Microsoft isn't mincing words when it comes to how it feels about U.S. intelligence agencies potentially spying on its customers.
On Tuesday, Brad Smith, Microsoft's general counsel and executive vice president, wrote in a blog post that "government snooping potentially now constitutes an 'advanced persistent threat'" to online privacy and security "alongside sophisticated malware and cyber attacks."
Smith cited concern over "recent allegations in the press of a broader and concerted effort by some governments to circumvent online security measures — and in our view, legal processes and protections — in order to surreptitiously collect private customer data."
Specifically, he referenced reports of the NSA intercepting data as it traveled between "company data centers in our industry."
NBC reached Microsoft for comment and will update the story when the company responds.
On Oct. 30, 2013, The Washington Post reported that it had obtained evidence from former NSA contractor Edward Snowden that the agency — in cooperation with its British counterpart, the Government Communications Headquarters (GCHQ) — intercepted communications that traveled between Yahoo and Google's data centers around the world, intercepting 181,280,466 records in the month following Jan. 9, 2013. Those records reportedly included when and to whom emails were sent, as well as their content.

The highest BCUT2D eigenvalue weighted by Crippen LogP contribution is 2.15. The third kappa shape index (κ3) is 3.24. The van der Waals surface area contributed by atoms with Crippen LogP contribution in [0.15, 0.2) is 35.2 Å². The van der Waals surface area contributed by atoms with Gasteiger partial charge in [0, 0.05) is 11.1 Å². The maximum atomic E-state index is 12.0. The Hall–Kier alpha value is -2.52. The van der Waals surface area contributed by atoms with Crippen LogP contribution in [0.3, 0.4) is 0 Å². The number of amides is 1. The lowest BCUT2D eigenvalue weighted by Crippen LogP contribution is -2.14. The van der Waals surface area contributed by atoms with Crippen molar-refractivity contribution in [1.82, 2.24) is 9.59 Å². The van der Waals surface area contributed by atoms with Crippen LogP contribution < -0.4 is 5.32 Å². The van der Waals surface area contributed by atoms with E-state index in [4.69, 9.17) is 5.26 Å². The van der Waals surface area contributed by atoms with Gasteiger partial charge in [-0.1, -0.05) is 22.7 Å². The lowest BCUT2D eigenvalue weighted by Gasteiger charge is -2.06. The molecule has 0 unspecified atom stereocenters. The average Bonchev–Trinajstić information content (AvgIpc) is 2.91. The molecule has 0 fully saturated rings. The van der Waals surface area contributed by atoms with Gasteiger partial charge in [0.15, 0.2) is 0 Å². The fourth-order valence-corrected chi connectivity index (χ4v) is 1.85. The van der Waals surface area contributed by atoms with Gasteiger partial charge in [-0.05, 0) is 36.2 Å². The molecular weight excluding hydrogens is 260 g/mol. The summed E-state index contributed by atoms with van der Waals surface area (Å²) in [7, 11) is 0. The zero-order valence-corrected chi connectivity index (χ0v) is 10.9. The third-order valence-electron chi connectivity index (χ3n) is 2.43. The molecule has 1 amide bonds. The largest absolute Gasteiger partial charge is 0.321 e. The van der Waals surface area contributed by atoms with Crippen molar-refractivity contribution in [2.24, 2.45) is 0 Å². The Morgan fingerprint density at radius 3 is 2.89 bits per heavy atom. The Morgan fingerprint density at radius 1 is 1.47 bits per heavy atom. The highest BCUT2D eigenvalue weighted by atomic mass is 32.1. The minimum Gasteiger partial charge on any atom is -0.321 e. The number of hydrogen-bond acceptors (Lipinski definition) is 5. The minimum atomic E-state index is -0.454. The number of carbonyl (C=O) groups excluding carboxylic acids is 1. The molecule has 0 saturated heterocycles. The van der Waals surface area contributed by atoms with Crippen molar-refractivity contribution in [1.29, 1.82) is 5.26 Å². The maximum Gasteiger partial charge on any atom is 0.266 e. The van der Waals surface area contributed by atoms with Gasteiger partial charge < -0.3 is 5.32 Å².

The documents released by Snowden suggested, but did not prove, that Microsoft was also targeted, reported The Washington Post.
In response, Microsoft announced three new security measures:
- Using "best-in-class industry cryptography" protect data moving between customers and Microsoft, as well as between its data centers around the world. Smith said Microsoft would switch to stronger 2,048-bit encryption by the end of 2014 for its Outlook.com email service, Office 365 apps, Skydrive and its Azure cloud platform. Google completed similar measures in November, while Yahoo and Facebook have announced plans to do the same in the future.
- Notifying businesses or individuals if the government has requested their data. If prevented from doing that by a gag order, Smith wrote, Microsoft would challenge the decision in court.
- Opening "transparency centers" in Europe, the Americas and Asia to allow governments inspect the company's source code and reassure them of its "integrity, and confirm there are no back doors."
While the move towards stronger encryption is meant to prevent intelligence agencies from scooping up information as it travels between data centers, they can still request it through court orders.
"We all want to live in a world that is safe and secure, but we also want to live in a country that is protected by the Constitution," Smith wrote. "We want to ensure that important questions about government access are decided by courts rather than dictated by technological might."
Keith Wagstaff writes about technology for NBC News. He previously covered technology for TIME's Techland and wrote about politics as a staff writer at TheWeek.com. You can follow him on Twitter at @kwagstaff and reach him by email at: Keith.Wagstaff@nbcuni.com